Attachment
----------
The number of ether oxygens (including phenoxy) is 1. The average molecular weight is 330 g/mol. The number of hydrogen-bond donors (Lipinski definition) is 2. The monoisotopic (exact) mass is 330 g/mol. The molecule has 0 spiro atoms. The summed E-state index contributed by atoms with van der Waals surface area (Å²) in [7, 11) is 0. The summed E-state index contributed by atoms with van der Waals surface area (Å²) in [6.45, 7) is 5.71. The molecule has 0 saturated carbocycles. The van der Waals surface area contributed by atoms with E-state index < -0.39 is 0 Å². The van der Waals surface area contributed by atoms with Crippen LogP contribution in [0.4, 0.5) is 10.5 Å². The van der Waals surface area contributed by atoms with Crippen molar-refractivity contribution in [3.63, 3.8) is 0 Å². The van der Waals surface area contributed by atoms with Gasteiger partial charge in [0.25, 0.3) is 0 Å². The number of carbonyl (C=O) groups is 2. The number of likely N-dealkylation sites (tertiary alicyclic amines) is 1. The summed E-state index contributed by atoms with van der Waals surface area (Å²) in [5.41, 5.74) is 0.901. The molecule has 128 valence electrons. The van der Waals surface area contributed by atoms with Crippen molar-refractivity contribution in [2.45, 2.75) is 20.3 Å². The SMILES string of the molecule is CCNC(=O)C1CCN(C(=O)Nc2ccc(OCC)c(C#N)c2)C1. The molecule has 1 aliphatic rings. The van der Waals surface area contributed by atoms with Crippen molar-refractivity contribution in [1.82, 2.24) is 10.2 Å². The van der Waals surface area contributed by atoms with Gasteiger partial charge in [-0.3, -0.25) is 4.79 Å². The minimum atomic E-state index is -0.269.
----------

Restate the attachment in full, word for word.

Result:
The number of ether oxygens (including phenoxy) is 1. The average molecular weight is 330 g/mol. The number of hydrogen-bond donors (Lipinski definition) is 2. The monoisotopic (exact) mass is 330 g/mol. The molecule has 0 spiro atoms. The summed E-state index contributed by atoms with van der Waals surface area (Å²) in [7, 11) is 0. The summed E-state index contributed by atoms with van der Waals surface area (Å²) in [6.45, 7) is 5.71. The molecule has 0 saturated carbocycles. The van der Waals surface area contributed by atoms with E-state index < -0.39 is 0 Å². The van der Waals surface area contributed by atoms with Crippen LogP contribution in [0.4, 0.5) is 10.5 Å². The van der Waals surface area contributed by atoms with Crippen molar-refractivity contribution in [3.63, 3.8) is 0 Å². The van der Waals surface area contributed by atoms with Gasteiger partial charge in [0.25, 0.3) is 0 Å². The number of carbonyl (C=O) groups is 2. The number of likely N-dealkylation sites (tertiary alicyclic amines) is 1. The summed E-state index contributed by atoms with van der Waals surface area (Å²) in [5.41, 5.74) is 0.901. The molecule has 128 valence electrons. The van der Waals surface area contributed by atoms with Crippen molar-refractivity contribution in [2.45, 2.75) is 20.3 Å². The SMILES string of the molecule is CCNC(=O)C1CCN(C(=O)Nc2ccc(OCC)c(C#N)c2)C1. The molecule has 1 aliphatic rings. The van der Waals surface area contributed by atoms with Crippen molar-refractivity contribution in [1.82, 2.24) is 10.2 Å². The van der Waals surface area contributed by atoms with Gasteiger partial charge in [-0.3, -0.25) is 4.79 Å². The minimum atomic E-state index is -0.269.